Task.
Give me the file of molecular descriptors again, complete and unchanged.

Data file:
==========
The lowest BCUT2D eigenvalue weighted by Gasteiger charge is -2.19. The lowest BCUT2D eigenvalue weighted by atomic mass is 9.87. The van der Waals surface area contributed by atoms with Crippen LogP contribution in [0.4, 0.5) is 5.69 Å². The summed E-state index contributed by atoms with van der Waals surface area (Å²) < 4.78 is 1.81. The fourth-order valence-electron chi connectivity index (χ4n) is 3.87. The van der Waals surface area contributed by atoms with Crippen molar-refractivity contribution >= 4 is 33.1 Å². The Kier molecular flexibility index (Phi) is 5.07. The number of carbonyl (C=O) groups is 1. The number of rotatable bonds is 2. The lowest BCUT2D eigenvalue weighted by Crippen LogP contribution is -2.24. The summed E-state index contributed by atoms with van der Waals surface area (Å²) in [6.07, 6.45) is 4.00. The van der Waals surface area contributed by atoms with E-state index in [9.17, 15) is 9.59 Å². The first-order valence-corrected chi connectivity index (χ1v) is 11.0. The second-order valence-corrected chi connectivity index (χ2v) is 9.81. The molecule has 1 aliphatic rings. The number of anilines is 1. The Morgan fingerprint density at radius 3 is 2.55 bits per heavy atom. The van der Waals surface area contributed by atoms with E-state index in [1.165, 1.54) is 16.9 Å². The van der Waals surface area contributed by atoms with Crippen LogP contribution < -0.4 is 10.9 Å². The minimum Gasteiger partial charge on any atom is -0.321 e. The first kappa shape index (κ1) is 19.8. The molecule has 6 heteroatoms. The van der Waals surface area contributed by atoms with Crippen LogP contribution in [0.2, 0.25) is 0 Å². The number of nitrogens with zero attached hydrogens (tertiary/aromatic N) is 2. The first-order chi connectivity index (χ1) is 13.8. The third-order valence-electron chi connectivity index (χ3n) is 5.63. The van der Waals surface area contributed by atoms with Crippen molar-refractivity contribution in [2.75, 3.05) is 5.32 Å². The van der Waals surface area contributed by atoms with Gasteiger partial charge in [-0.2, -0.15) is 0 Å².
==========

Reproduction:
The lowest BCUT2D eigenvalue weighted by Gasteiger charge is -2.19. The lowest BCUT2D eigenvalue weighted by atomic mass is 9.87. The van der Waals surface area contributed by atoms with Crippen LogP contribution in [0.4, 0.5) is 5.69 Å². The summed E-state index contributed by atoms with van der Waals surface area (Å²) < 4.78 is 1.81. The fourth-order valence-electron chi connectivity index (χ4n) is 3.87. The van der Waals surface area contributed by atoms with Crippen molar-refractivity contribution >= 4 is 33.1 Å². The Kier molecular flexibility index (Phi) is 5.07. The number of carbonyl (C=O) groups is 1. The number of rotatable bonds is 2. The lowest BCUT2D eigenvalue weighted by Crippen LogP contribution is -2.24. The summed E-state index contributed by atoms with van der Waals surface area (Å²) in [6.07, 6.45) is 4.00. The van der Waals surface area contributed by atoms with E-state index in [9.17, 15) is 9.59 Å². The first-order valence-corrected chi connectivity index (χ1v) is 11.0. The second-order valence-corrected chi connectivity index (χ2v) is 9.81. The molecule has 1 aliphatic rings. The number of anilines is 1. The Morgan fingerprint density at radius 3 is 2.55 bits per heavy atom. The van der Waals surface area contributed by atoms with E-state index in [1.165, 1.54) is 16.9 Å². The van der Waals surface area contributed by atoms with Crippen LogP contribution < -0.4 is 10.9 Å². The minimum Gasteiger partial charge on any atom is -0.321 e. The first kappa shape index (κ1) is 19.8. The molecule has 6 heteroatoms. The van der Waals surface area contributed by atoms with Crippen LogP contribution in [0.2, 0.25) is 0 Å². The number of nitrogens with zero attached hydrogens (tertiary/aromatic N) is 2. The first-order chi connectivity index (χ1) is 13.8. The third-order valence-electron chi connectivity index (χ3n) is 5.63. The van der Waals surface area contributed by atoms with Crippen molar-refractivity contribution in [2.75, 3.05) is 5.32 Å². The van der Waals surface area contributed by atoms with Gasteiger partial charge in [-0.2, -0.15) is 0 Å².